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Modeling Chemical Datasets


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Modeling Chemical Datasets

  1. 1. Modeling  Chemical  datasets     with  a  focus  on  regression  based  methods  
  2. 2. Aims •  How does the dynamic range of the data being modeled impact the apparent performance of the model? " •  How does experimental error impact the apparent predictivity of a model? " •  How can we determine whether a model is applicable to a new dataset?" •  How should we compare the performance of regression models? "                                                                                                                                                                                                                                h0p://­‐4.pdf  
  3. 3. Example     Examine  a  number  of  datasets  containing   measured  values  for  aqueous  solubility  and  use   these  datasets  to  build  and  evaluate  predic7ve   models.  
  4. 4. CChallenges  in  modeling  solubility   Aqueous solubility of a compound can vary depending on a number of factors: •   Temperature   •   Purity   •   polymorph  
  5. 5. Datasets  under  study   •   The  Huuskonen  Dataset  :    1274  experimental   solubility  values  first  largest  solubility  dataset.   •   The  JCIM  Dataset  :    94  experimental  solubility  2008   •   The  PubChem  Dataset  (AID1996):  A  randomly   selected  subset  of  1000  measured  solubility  values   selected  from  a  set  of  58,000  values  that  were   experimentally  determined  using  chemilumenescent   nitrogen  detec7on  (CLND).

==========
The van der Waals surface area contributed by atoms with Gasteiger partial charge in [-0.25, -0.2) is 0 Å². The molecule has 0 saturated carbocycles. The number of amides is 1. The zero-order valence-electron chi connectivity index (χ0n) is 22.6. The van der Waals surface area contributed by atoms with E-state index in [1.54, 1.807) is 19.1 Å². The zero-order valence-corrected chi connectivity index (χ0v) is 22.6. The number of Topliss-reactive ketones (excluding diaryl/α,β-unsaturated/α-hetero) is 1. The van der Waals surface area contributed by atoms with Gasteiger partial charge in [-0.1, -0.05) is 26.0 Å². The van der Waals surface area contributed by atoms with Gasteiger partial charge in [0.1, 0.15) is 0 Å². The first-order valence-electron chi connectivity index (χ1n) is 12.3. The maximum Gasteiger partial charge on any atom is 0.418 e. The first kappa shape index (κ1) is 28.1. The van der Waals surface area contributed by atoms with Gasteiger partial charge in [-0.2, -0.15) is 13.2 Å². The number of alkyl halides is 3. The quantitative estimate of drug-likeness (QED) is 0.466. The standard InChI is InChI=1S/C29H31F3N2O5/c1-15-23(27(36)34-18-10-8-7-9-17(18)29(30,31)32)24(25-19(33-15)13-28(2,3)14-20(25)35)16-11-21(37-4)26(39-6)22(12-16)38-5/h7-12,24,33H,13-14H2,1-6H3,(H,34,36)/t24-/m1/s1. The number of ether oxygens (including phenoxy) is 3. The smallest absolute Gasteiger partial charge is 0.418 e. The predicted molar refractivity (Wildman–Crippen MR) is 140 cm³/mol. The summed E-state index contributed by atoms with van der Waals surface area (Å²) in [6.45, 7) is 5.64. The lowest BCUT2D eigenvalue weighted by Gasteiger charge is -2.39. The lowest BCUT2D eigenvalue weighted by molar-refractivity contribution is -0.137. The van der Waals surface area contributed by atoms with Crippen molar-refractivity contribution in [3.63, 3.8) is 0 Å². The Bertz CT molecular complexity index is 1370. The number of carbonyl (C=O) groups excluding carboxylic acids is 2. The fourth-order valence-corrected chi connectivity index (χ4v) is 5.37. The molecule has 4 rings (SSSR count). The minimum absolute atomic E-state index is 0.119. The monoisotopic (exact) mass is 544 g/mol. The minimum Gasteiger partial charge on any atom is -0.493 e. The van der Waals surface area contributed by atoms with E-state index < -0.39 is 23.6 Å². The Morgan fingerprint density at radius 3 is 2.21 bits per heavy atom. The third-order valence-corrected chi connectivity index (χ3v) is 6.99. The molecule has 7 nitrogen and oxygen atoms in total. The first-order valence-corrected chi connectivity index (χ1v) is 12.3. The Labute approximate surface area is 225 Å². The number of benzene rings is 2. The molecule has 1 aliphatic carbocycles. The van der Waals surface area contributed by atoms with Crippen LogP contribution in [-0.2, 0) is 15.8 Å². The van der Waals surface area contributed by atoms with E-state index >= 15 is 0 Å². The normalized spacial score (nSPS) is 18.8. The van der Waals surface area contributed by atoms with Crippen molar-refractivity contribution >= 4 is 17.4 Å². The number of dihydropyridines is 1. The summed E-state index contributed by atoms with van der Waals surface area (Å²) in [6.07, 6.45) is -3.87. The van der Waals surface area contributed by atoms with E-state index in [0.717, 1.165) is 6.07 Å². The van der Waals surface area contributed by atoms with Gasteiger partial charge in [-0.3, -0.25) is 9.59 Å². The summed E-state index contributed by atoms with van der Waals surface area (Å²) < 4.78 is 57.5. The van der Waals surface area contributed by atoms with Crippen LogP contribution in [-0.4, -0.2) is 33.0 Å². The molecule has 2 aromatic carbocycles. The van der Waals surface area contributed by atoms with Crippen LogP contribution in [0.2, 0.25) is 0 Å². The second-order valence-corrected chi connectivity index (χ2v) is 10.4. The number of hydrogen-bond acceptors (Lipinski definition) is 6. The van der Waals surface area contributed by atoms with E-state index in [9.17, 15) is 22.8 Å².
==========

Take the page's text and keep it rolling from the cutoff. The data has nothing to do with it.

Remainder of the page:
6. 6. Formula   LogS = log10((solubility in µg/ml)/(1000.0 MW))  
  7. 7.            Solubility  Comparison                                        A  boxplot  comparison  of  Log  S  for  the  three  datasets  
  8. 8. Requirements  for  PredicCve  model   •  Reliable experimental data •   Sets  of  molecular  descriptors   •   Sta7s7cal  or  machine-­‐learning  methods  
  9. 9. Types  of  Models   ClassificaCon  Model  :       •  Taking  cutoffs  points  in  modeling  “edge  effects”.              consider  a  case  where  we  have  a  two-­‐class                          system  with  a  cutoff  of  100  μM.  A  value  of  99  μ                    M  will  be  considered  insoluble  while  a  value  of                  101  μ  M  will  be  considered  soluble.     •  other  difficulty  with  classifica7on  models  is  that   they  provide  limited  direc7on  for  improving  the   proper7es  of  a  compound    
  10. 10. Types  of  Models   Regression  Model  :         •   difficult  to  create  a  regression  model  given  data              with  a  limited  dynamic  range.   •   limited  dynamic  range  unreliable  model      
  11. 11. EvaluaCng  a  predicCve  model   •  Pearson’s  r:    commonly  referred  to  as  Pearson’s  r  ,  or   its  square  r^2              Values  of  r    can  vary  between  −1  and  1,   •  Kendall’s  Tau:    Pearson’s  r    is  that  it  is  sensi7ve  to   outliers  and  to  the  distribu7on  of  the  underlying  data.   Employ  rank  order  or  values.   •  RMSD:    If  we  consider  paired  values  X    and  Y  ,  RMSD  can   be  calculated  using  the  following  equa7on.